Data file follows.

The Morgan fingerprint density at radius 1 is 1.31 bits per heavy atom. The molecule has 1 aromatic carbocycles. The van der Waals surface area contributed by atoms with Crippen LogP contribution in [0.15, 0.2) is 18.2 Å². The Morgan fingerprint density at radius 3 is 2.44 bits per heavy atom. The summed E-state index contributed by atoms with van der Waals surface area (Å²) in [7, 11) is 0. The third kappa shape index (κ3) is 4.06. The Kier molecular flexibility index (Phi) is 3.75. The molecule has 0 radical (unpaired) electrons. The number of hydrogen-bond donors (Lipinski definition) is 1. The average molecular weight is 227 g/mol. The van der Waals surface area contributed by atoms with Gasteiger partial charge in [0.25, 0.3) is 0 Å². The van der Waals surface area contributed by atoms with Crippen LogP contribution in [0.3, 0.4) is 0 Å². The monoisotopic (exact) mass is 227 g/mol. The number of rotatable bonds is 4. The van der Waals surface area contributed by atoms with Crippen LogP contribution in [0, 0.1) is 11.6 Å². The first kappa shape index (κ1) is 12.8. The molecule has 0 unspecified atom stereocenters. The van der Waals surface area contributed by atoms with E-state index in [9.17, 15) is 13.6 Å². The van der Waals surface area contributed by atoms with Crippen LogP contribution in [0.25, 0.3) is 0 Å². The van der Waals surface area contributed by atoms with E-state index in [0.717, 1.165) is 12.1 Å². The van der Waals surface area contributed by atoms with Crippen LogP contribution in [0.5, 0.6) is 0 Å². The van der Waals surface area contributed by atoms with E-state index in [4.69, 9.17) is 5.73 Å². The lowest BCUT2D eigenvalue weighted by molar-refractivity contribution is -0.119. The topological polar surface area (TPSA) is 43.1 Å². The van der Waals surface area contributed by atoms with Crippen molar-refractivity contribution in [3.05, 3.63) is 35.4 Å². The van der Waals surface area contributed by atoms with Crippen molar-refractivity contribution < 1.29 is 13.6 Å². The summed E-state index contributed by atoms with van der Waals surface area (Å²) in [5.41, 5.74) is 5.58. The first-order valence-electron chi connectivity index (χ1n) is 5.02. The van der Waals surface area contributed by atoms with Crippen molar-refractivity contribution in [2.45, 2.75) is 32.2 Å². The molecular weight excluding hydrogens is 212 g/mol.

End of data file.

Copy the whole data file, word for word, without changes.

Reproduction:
The Morgan fingerprint density at radius 1 is 1.31 bits per heavy atom. The molecule has 1 aromatic carbocycles. The van der Waals surface area contributed by atoms with Crippen LogP contribution in [0.15, 0.2) is 18.2 Å². The Morgan fingerprint density at radius 3 is 2.44 bits per heavy atom. The summed E-state index contributed by atoms with van der Waals surface area (Å²) in [7, 11) is 0. The third kappa shape index (κ3) is 4.06. The Kier molecular flexibility index (Phi) is 3.75. The molecule has 0 radical (unpaired) electrons. The number of hydrogen-bond donors (Lipinski definition) is 1. The average molecular weight is 227 g/mol. The van der Waals surface area contributed by atoms with Gasteiger partial charge in [0.25, 0.3) is 0 Å². The van der Waals surface area contributed by atoms with Crippen LogP contribution in [0.3, 0.4) is 0 Å². The monoisotopic (exact) mass is 227 g/mol. The number of rotatable bonds is 4. The van der Waals surface area contributed by atoms with Crippen LogP contribution in [0, 0.1) is 11.6 Å². The first kappa shape index (κ1) is 12.8. The molecule has 0 unspecified atom stereocenters. The van der Waals surface area contributed by atoms with E-state index in [9.17, 15) is 13.6 Å². The van der Waals surface area contributed by atoms with Crippen LogP contribution in [0.25, 0.3) is 0 Å². The van der Waals surface area contributed by atoms with E-state index in [0.717, 1.165) is 12.1 Å². The van der Waals surface area contributed by atoms with Crippen LogP contribution in [0.5, 0.6) is 0 Å². The van der Waals surface area contributed by atoms with E-state index in [4.69, 9.17) is 5.73 Å². The lowest BCUT2D eigenvalue weighted by molar-refractivity contribution is -0.119. The topological polar surface area (TPSA) is 43.1 Å². The van der Waals surface area contributed by atoms with Crippen molar-refractivity contribution in [3.05, 3.63) is 35.4 Å². The van der Waals surface area contributed by atoms with Crippen molar-refractivity contribution < 1.29 is 13.6 Å². The summed E-state index contributed by atoms with van der Waals surface area (Å²) in [5.41, 5.74) is 5.58. The first-order valence-electron chi connectivity index (χ1n) is 5.02. The van der Waals surface area contributed by atoms with Crippen molar-refractivity contribution in [2.45, 2.75) is 32.2 Å². The molecular weight excluding hydrogens is 212 g/mol.